Rainer Werner Fassbinder’s controversial, fifteen-hour-plus Berlin Alexanderplatz, based on Alfred Döblin’s great modernist novel, was the crowning achievement of a prolific director who, at age thirty-four, had already made forty films.
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While I definitely get credit for watching this monstrosity, I cannot tell you a single thing about it. I rented all 17 parts, and just sat there. When I was in Berlin I went to Berlin Alexanderplatz station. So I definitely get credit for this movie.
The running time had me putting this off for years but I just had to watch like tv (like germans did when it aired on public tv on 1980!) Every episode with either big moments are small moments is perfect in its own way. Lamprecht, John, Sukowa, and Schygulla are all amazing. The final 2 hr fantasy epilogue is so good, I wanted to start the whole thing over again. One of the greatest films ever made.
It is rarely so clear as during the epilogue's hallucinatory slaughterhouse sequence, as Franz is tortured and Mieze exsanguinated while Fassbinder himself looks on with two angels; as the guiding wires of the director's great homage converge on autobiography and eulogy; as the witness's vocabulary commits the crime of an interior, rarely is it ever so clear: this is one of cinema's absolute moments.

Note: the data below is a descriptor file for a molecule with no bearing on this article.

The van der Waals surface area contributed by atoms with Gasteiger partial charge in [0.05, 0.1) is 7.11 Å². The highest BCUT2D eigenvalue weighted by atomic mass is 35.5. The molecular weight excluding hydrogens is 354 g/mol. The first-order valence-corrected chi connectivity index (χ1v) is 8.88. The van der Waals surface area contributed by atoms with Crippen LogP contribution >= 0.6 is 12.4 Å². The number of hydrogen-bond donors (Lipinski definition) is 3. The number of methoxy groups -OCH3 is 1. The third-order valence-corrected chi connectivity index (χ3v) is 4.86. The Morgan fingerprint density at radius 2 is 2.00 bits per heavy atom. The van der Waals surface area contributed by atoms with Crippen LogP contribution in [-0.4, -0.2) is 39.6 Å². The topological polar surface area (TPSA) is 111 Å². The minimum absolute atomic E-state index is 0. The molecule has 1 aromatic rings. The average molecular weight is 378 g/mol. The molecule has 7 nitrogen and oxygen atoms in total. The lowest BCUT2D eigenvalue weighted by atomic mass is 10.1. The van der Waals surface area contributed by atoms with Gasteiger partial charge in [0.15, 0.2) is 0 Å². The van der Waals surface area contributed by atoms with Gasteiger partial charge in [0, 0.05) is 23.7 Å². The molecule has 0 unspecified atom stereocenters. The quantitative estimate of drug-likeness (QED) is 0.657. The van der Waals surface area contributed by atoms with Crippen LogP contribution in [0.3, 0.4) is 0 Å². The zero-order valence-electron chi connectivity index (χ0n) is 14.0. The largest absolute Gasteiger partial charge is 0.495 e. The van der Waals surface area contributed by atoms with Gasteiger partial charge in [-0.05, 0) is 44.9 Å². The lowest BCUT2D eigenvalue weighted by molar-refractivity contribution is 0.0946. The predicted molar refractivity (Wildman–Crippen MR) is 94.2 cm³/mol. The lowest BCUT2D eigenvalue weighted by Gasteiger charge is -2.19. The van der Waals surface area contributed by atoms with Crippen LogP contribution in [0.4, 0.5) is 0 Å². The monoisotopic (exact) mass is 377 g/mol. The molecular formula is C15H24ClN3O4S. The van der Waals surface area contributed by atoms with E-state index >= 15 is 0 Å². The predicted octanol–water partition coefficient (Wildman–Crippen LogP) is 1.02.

one of the best experiences one person can have with cinema and/or tv in this case. fassbinder did not know how to make bad films. his vision is so unbending and every frame is a masterpiece, a new piece of modern art. the acting is as good as it has ever been, hanna schygulla is a ghostly presence. i do not know how to recommend this one enough.
Si hay una obra que resuma todo lo oscuro del ser humano, Fassbinder la ha dirigido. Pocas obras fílmicas pertenecen a este nivel casi sobrenatural en donde la miseria humana se sublima con la fantasía. Obra maestra inconmensurable.